outerBox.add ("North", topPanel);
    outerBox.add ("Center", drawPanel);
    outerBox.add ("South", bottomPanel);
    outerBox.add ("East", scrollbarV);
    outerBox.setSize (600, 500);
    outerBox.setBackground (Color.white);
    outerBox.addWindowListener (this);
    outerBox.setVisible ( true );
    } // end buildWindow ()

    //*********** Interface Methods ***********

    //**** actionPerformed methods
    public void actionPerformed ( ActionEvent e ) {
    //call actionClear()
    actionClear();
    }//end actionPerformed method

    //actionClear method
    private void actionClear(){
    //fill the offscreenImage all white
    offscreenImageG.setColor( Color.white );
    offscreenImageG.fillRect( 0, 0, offscreeImage_width,
    offscreeImage_height);
    offscreenImageG.setColor( Color.black );
    repaint();
    }//end actionClear

    //**** AdjustmentListener method
    public void adjustmentValueChanged ( AdjustmentEvent e ) {
    Object s = e.getSource();
    // *** process Scrollbar actions
    if ( s instanceof Scrollbar ) {
    if ( s == scrollbarV ) {
    scrollbarV_value=scrollbarV.getValue();
    top_left_corner_y = - scrollbarV_value;
    message.setText ( "Vertical ScrollBar value: " +
    scrollbarV_value );
    repaint();
    }

    if ( s == scrollbarH ) {
    scrollbarH_value=scrollbarH.getValue();
    top_left_corner_x = - scrollbarH_value;
    message.setText ( "Horlzontal ScrollBar value: " +
    scrollbarH_value);
    repaint(); }
    } // end process scrollbar actions
    } //end adjustmentValueChanged method


    //*****KeyListener methods
    public void keyTyped( KeyEvent e ) {
    char c = e.getKeyChar();
    if ( c != KeyEvent.CHAR_UNDEFINED ) {
    s = s + c;
    offscreenImageG.drawString( s, x+scrollbarH_value, y
    +scrollbarV_value);
    repaint();
    e.consume();
    } message.setText("Typing...");
    }

    public void keyPressed(KeyEvent e){}

    public void keyReleased(KeyEvent e){}

    //****MouseListener methods

    public void mouseClicked(MouseEvent e){
    // called after a press and release of a mouse button
    // with no motion in between
    // (If the user presses, drags, and then releases, there
    will be
    // no click event generated.)
    x = e.getX();
    y = e.getY();
    s = "";
    offscreenImageG.drawString( s, x+scrollbarH_value, y
    +scrollbarV_value);
    repaint();
    e.consume();
    message.setText("Mouse clicked");
    } //end mouseClicked

    public void mousePressed(MouseEvent e){
    //called after a mouse button is pressesd;
    isButtonPressed=true;
    message.setText("Mouse Pressed.");
    }

    public void mouseReleased(MouseEvent e)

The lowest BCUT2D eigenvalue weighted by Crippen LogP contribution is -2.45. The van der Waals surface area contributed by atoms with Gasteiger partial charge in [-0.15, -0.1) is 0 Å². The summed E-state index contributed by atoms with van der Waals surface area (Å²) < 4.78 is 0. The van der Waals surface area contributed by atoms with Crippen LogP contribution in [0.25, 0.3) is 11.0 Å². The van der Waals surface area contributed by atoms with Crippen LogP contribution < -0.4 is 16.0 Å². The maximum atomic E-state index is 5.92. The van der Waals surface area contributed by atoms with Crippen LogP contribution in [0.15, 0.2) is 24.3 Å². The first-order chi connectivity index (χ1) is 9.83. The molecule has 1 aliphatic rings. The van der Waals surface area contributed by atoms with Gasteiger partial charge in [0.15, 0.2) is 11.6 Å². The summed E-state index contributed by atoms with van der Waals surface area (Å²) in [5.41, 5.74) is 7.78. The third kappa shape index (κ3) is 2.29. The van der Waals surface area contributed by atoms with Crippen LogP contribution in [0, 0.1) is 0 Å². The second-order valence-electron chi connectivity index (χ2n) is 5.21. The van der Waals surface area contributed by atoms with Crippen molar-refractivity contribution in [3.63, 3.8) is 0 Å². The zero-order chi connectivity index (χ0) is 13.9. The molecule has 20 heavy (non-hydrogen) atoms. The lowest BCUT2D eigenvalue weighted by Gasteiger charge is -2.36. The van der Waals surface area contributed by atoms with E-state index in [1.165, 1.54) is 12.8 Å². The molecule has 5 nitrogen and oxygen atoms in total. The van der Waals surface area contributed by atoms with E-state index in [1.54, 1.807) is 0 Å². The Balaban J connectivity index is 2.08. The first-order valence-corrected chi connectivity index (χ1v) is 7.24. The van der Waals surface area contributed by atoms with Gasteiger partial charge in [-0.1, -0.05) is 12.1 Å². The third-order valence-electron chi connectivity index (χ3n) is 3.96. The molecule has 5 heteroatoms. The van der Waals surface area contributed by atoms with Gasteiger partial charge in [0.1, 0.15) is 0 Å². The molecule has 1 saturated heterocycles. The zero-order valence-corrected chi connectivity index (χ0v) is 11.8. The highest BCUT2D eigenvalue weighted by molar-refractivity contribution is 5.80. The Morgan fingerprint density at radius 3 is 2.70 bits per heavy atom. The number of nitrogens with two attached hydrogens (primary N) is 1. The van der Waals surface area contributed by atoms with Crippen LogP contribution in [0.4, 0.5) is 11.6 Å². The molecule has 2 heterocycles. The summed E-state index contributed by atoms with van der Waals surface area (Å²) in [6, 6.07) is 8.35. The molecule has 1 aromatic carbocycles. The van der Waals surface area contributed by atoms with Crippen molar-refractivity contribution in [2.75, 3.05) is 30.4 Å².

{
    isButtonPressed=false;

    try
    {
    skt = new Socket("localhost", 9000);
    oos = new ObjectOutputStream(skt.getOutputStream());
    oos.writeObject(ht);
    oos.close();
    ht.clear();
    }
    catch (Exception x)
    {
    x.printStackTrace();
    }

    message.setText("Mouse released.");
    }

    public void mouseEntered(MouseEvent e){
    }

    public void mouseExited(MouseEvent e){
    }

    //*****MouseMotionListener methods

    public void mouseDragged(MouseEvent e){
    if(isButtonPressed==true)
    {
    pre_x=e.getX()+scrollbarH_value;
    pre_y=e.getY()+scrollbarV_value;
    isButtonPressed=false;
    }
    x=e.getX()+scrollbarH_value;
    y=e.getY()+scrollbarV_value;
    offscreenImageG.drawLine(pre_x, pre_y, x, y);
    drawLines(pre_x + ":" + pre_y + ":" + x + ":" + y);
    pre_x=x;
    pre_y=y;
    repaint();
    e.consume();
    message.setText(pre_x + ":" + pre_y + ":" + x + ":" + y);
    } //end mouseDragged


    public void drawLines(String m)
    {
    ht.add(m);
    }

    public void GandhiUpdate2()
    {
    try
    {
    ss2 = new ServerSocket(8000);
    cs2 = ss2.accept();

    while(true)
    {
    ois2 = new ObjectInputStream(cs2.getInputStream());
    ht2 = (Vector)ois2.readObject();
    //System.out.println(ht2);
    ois2.close();
    cs2.close();
    cs2= ss2.accept();
    repaint();
    }
    }
    catch (Exception e)
    {
    e.printStackTrace();
    }
    }

    public void mouseMoved(MouseEvent e) {
    message.setText("x: "+e.getX()+", y: "+e.getY());
    }

    //**** WindowListener methods
    public void windowActivated ( WindowEvent e ) {
    }
    public void windowDeactivated ( WindowEvent e ) {
    } public void windowOpened ( WindowEvent e ) {
    }

    public void windowClosed ( WindowEvent e ) {
    }

    public void windowClosing ( WindowEvent e ) {
    outerBox.setVisible ( false );
    outerBox.dispose ();
    }